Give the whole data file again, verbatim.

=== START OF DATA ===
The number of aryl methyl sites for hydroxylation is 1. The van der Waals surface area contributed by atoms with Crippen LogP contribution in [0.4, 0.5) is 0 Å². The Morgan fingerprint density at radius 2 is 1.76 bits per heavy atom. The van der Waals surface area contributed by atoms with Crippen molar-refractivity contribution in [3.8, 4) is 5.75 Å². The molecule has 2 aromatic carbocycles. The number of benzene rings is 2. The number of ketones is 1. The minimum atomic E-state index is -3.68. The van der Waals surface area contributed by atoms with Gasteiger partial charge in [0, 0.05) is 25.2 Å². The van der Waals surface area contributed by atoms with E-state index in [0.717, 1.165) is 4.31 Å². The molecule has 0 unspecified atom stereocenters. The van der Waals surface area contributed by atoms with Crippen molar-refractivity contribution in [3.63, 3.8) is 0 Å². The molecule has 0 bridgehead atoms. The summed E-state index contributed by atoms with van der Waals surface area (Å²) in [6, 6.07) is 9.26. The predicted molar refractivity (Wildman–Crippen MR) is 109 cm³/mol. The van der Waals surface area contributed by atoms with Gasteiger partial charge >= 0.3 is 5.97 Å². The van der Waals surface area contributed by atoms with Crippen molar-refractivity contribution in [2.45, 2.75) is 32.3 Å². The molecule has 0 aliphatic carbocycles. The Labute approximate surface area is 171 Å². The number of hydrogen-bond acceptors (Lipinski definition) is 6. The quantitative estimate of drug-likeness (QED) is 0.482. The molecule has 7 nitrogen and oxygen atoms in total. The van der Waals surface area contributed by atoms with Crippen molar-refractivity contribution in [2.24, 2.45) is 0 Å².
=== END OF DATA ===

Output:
The number of aryl methyl sites for hydroxylation is 1. The van der Waals surface area contributed by atoms with Crippen LogP contribution in [0.4, 0.5) is 0 Å². The Morgan fingerprint density at radius 2 is 1.76 bits per heavy atom. The van der Waals surface area contributed by atoms with Crippen molar-refractivity contribution in [3.8, 4) is 5.75 Å². The molecule has 2 aromatic carbocycles. The number of benzene rings is 2. The number of ketones is 1. The minimum atomic E-state index is -3.68. The van der Waals surface area contributed by atoms with Gasteiger partial charge in [0, 0.05) is 25.2 Å². The van der Waals surface area contributed by atoms with E-state index in [0.717, 1.165) is 4.31 Å². The molecule has 0 unspecified atom stereocenters. The van der Waals surface area contributed by atoms with Crippen molar-refractivity contribution in [3.63, 3.8) is 0 Å². The molecule has 0 bridgehead atoms. The summed E-state index contributed by atoms with van der Waals surface area (Å²) in [6, 6.07) is 9.26. The predicted molar refractivity (Wildman–Crippen MR) is 109 cm³/mol. The van der Waals surface area contributed by atoms with Gasteiger partial charge >= 0.3 is 5.97 Å². The van der Waals surface area contributed by atoms with Crippen molar-refractivity contribution in [2.45, 2.75) is 32.3 Å². The molecule has 0 aliphatic carbocycles. The Labute approximate surface area is 171 Å². The number of hydrogen-bond acceptors (Lipinski definition) is 6. The quantitative estimate of drug-likeness (QED) is 0.482. The molecule has 7 nitrogen and oxygen atoms in total. The van der Waals surface area contributed by atoms with Crippen molar-refractivity contribution in [2.24, 2.45) is 0 Å².